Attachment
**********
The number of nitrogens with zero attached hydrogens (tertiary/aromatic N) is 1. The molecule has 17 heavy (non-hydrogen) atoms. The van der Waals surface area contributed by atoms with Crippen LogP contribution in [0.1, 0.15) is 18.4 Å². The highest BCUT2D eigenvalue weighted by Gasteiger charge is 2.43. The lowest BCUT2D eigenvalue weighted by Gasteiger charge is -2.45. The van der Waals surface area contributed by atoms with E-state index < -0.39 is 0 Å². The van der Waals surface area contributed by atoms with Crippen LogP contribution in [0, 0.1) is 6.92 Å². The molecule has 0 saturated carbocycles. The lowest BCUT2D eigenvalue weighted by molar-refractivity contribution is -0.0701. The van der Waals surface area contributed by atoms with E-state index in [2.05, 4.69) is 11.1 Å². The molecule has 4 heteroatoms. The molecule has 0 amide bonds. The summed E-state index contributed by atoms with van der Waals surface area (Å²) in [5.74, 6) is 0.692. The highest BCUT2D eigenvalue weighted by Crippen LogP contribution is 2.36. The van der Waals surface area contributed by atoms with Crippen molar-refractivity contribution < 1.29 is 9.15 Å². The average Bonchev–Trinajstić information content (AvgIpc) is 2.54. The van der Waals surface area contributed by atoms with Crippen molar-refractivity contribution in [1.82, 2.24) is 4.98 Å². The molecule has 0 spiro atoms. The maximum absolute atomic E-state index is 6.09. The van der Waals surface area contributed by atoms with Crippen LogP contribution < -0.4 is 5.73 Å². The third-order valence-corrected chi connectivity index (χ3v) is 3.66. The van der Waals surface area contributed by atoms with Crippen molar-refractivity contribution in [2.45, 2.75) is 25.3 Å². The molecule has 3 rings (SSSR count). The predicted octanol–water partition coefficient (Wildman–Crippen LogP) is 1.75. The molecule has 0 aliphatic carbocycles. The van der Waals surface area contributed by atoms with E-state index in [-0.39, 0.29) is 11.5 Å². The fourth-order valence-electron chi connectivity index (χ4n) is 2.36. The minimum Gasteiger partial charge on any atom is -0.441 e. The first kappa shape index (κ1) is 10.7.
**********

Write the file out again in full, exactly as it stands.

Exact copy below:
The number of nitrogens with zero attached hydrogens (tertiary/aromatic N) is 1. The molecule has 17 heavy (non-hydrogen) atoms. The van der Waals surface area contributed by atoms with Crippen LogP contribution in [0.1, 0.15) is 18.4 Å². The highest BCUT2D eigenvalue weighted by Gasteiger charge is 2.43. The lowest BCUT2D eigenvalue weighted by Gasteiger charge is -2.45. The van der Waals surface area contributed by atoms with E-state index < -0.39 is 0 Å². The van der Waals surface area contributed by atoms with Crippen LogP contribution in [0, 0.1) is 6.92 Å². The molecule has 0 saturated carbocycles. The lowest BCUT2D eigenvalue weighted by molar-refractivity contribution is -0.0701. The van der Waals surface area contributed by atoms with E-state index in [2.05, 4.69) is 11.1 Å². The molecule has 4 heteroatoms. The molecule has 0 amide bonds. The summed E-state index contributed by atoms with van der Waals surface area (Å²) in [5.74, 6) is 0.692. The highest BCUT2D eigenvalue weighted by Crippen LogP contribution is 2.36. The van der Waals surface area contributed by atoms with Crippen molar-refractivity contribution < 1.29 is 9.15 Å². The average Bonchev–Trinajstić information content (AvgIpc) is 2.54. The van der Waals surface area contributed by atoms with Crippen molar-refractivity contribution in [1.82, 2.24) is 4.98 Å². The molecule has 0 spiro atoms. The maximum absolute atomic E-state index is 6.09. The van der Waals surface area contributed by atoms with Crippen LogP contribution < -0.4 is 5.73 Å². The third-order valence-corrected chi connectivity index (χ3v) is 3.66. The van der Waals surface area contributed by atoms with Crippen molar-refractivity contribution in [2.45, 2.75) is 25.3 Å². The molecule has 3 rings (SSSR count). The predicted octanol–water partition coefficient (Wildman–Crippen LogP) is 1.75. The molecule has 0 aliphatic carbocycles. The van der Waals surface area contributed by atoms with E-state index in [-0.39, 0.29) is 11.5 Å². The fourth-order valence-electron chi connectivity index (χ4n) is 2.36. The minimum Gasteiger partial charge on any atom is -0.441 e. The first kappa shape index (κ1) is 10.7.